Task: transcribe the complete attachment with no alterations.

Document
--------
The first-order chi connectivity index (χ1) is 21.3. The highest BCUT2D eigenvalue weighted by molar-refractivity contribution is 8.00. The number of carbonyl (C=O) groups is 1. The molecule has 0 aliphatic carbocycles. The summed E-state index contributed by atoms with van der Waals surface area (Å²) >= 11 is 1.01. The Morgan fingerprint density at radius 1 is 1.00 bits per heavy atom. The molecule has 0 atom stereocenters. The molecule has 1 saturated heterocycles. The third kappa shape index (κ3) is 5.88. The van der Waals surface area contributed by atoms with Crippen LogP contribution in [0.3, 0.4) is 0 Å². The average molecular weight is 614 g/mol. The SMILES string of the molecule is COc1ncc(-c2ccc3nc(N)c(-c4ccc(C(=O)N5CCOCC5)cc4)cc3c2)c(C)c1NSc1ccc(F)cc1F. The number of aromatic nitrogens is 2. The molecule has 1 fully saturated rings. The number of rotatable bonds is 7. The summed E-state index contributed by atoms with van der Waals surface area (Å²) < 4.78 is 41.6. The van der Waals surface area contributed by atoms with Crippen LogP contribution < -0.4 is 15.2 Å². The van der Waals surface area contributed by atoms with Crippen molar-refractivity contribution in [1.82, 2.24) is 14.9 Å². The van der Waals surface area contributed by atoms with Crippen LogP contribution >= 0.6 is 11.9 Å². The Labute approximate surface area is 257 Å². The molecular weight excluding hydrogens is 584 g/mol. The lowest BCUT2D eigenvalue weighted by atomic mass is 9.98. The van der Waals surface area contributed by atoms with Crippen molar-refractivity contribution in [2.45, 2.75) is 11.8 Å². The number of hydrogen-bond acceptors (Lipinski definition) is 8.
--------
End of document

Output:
The first-order chi connectivity index (χ1) is 21.3. The highest BCUT2D eigenvalue weighted by molar-refractivity contribution is 8.00. The number of carbonyl (C=O) groups is 1. The molecule has 0 aliphatic carbocycles. The summed E-state index contributed by atoms with van der Waals surface area (Å²) >= 11 is 1.01. The Morgan fingerprint density at radius 1 is 1.00 bits per heavy atom. The molecule has 0 atom stereocenters. The molecule has 1 saturated heterocycles. The third kappa shape index (κ3) is 5.88. The van der Waals surface area contributed by atoms with Crippen LogP contribution in [0.3, 0.4) is 0 Å². The average molecular weight is 614 g/mol. The SMILES string of the molecule is COc1ncc(-c2ccc3nc(N)c(-c4ccc(C(=O)N5CCOCC5)cc4)cc3c2)c(C)c1NSc1ccc(F)cc1F. The number of aromatic nitrogens is 2. The molecule has 1 fully saturated rings. The number of rotatable bonds is 7. The summed E-state index contributed by atoms with van der Waals surface area (Å²) < 4.78 is 41.6. The van der Waals surface area contributed by atoms with Crippen LogP contribution < -0.4 is 15.2 Å². The van der Waals surface area contributed by atoms with Crippen molar-refractivity contribution in [1.82, 2.24) is 14.9 Å². The van der Waals surface area contributed by atoms with Crippen LogP contribution >= 0.6 is 11.9 Å². The Labute approximate surface area is 257 Å². The molecular weight excluding hydrogens is 584 g/mol. The lowest BCUT2D eigenvalue weighted by atomic mass is 9.98. The van der Waals surface area contributed by atoms with Crippen molar-refractivity contribution in [2.45, 2.75) is 11.8 Å². The number of hydrogen-bond acceptors (Lipinski definition) is 8.